The research demonstrated that the coronavirus infected the prostate, penis, testicles and surrounding blood vessels in three male rhesus macaques. The monkeys were examined with whole body scans specially designed to detect sites of infection.
Scientists — who expected to find the coronavirus in spots like the lungs but did not know where else they would find it — were somewhat surprised by the discovery.
“The signal that jumped out at us was the complete spread through the male genital tract,” said Thomas Hope, the paper’s senior author and a professor of cell and developmental biology at Northwestern University Feinberg School of Medicine in Chicago. “We had no idea we would find it there.”
When his team initially reviewed a scanned image from the first animal, one of the scientists asked, “What sex was the animal again?” Dr. Hope recalled.
“I said, ‘I think female.’ She said, ‘I don’t think it’s a female.’ I went down to the bottom of the image, which was almost cut off, and the testes were brightly lit up. And the signal in the penis was off the radar,” Dr. Hope said.
The paper was based on findings in just three monkeys, but the findings were consistent, Dr. Hope said. The study has not yet been peer reviewed for publication in a journal, and was posted Monday on the site bioRxiv.
About 10 to 20 percent of men infected with the coronavirus have symptoms linked to male genital tract dysfunction, studies have reported.
Men infected with the virus are three to six times as likely as others to develop erectile dysfunction, believed to be an indicator of so-called long Covid.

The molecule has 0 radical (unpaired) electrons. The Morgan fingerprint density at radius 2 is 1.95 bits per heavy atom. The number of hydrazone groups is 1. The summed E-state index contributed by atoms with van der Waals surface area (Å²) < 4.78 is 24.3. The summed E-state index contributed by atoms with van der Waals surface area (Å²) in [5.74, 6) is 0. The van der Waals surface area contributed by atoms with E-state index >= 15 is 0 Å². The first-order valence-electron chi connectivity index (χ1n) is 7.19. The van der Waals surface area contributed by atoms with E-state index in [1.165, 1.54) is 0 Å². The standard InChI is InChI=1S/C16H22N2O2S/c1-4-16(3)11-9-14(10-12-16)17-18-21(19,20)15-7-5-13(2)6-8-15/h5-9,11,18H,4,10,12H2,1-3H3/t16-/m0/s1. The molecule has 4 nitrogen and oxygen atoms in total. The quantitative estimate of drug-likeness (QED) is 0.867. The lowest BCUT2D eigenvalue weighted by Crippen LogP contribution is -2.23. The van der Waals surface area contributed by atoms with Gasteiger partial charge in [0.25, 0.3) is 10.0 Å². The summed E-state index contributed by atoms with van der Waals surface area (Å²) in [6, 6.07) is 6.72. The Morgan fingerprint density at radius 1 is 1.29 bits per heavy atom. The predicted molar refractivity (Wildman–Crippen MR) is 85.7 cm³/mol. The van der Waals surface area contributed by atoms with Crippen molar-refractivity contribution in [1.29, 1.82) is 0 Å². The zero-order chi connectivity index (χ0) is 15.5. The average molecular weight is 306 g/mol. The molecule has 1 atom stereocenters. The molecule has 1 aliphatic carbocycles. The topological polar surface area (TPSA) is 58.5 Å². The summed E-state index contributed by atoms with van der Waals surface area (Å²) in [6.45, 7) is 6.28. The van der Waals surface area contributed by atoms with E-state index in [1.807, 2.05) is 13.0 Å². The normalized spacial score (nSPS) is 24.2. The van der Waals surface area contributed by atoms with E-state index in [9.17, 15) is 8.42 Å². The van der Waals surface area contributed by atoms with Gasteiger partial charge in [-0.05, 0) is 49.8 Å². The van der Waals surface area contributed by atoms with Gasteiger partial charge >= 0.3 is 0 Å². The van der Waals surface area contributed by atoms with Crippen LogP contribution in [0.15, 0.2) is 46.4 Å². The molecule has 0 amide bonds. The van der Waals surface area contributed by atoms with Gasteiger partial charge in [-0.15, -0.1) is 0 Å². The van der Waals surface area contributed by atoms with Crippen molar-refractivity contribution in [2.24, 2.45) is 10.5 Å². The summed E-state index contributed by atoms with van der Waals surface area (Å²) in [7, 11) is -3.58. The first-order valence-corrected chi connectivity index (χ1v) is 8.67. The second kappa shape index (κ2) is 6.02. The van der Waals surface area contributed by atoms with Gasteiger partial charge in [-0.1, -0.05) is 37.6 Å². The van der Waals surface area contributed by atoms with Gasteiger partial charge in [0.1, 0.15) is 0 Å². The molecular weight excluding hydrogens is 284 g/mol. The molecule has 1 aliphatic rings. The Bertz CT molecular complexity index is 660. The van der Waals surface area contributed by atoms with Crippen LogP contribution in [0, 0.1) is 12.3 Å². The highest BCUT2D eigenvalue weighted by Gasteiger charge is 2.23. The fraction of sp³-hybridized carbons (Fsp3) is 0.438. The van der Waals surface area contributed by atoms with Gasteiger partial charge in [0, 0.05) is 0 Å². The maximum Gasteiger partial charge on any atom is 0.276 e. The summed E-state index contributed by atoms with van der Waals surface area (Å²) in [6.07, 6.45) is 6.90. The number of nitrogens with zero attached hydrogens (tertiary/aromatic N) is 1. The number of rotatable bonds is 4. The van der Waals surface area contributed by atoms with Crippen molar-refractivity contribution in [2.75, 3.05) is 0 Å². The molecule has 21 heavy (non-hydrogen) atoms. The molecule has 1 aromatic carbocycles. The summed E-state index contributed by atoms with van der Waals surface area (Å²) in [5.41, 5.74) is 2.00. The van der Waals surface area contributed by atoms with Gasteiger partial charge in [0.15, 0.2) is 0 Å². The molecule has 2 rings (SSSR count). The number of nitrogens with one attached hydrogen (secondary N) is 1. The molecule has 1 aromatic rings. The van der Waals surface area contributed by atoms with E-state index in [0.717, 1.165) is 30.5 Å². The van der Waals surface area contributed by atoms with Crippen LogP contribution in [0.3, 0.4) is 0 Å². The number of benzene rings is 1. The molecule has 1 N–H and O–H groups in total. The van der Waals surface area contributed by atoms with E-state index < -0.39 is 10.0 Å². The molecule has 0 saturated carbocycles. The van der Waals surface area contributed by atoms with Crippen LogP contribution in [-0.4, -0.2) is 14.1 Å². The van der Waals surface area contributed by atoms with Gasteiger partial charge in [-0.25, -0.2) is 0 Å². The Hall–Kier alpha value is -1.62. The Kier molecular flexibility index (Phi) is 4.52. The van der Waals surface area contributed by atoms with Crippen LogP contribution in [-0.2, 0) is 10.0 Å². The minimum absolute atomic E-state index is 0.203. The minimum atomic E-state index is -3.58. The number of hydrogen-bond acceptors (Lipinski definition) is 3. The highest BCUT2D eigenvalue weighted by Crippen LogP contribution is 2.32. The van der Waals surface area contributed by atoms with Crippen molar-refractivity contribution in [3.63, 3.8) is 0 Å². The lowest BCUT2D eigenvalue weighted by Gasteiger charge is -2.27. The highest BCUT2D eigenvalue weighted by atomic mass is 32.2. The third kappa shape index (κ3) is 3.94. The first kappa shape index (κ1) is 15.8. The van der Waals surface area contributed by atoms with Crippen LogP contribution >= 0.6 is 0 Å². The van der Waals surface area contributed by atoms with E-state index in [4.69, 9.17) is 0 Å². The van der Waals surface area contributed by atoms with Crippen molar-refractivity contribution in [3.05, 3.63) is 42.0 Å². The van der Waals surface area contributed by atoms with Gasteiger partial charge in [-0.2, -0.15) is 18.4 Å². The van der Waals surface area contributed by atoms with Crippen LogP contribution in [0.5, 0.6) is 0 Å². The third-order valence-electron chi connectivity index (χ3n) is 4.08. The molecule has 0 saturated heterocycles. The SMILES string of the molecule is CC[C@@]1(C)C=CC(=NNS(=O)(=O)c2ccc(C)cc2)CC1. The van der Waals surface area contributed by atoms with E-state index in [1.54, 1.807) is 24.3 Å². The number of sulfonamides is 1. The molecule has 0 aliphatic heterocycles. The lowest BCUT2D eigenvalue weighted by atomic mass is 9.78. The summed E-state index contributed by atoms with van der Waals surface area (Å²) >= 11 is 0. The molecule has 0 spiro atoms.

Patients have also reported symptoms such as testicular pain, reduced sperm counts and reduced sperm quality, decreased fertility and hypogonadism, a condition in which the testes produce insufficient amounts of testosterone, leading to low sex drive, sexual dysfunction and reduced fertility.
Other viruses are known to take a toll on fertility, Dr. Hope noted. “Mumps is most famous historically, for causing sterility,” he said. “The Zika virus goes to the testes and infects the testes, and Ebola can also do that.”
Even if just a small fraction of men experiences such complications after a coronavirus infection, millions may suffer from impaired sexual and reproductive health in the aftermath of the pandemic, simply because the virus has infected so many people around the world, Dr. Hope warned.
He urged men to get vaccinated, and to seek a medical evaluation if they are concerned about their sexual or reproductive health.
Dr. Hope next plans to determine whether the testicles are a reservoir for the coronavirus, as has been hypothesized by some scientists. He will also look at whether the virus infects tissue in the female reproductive system.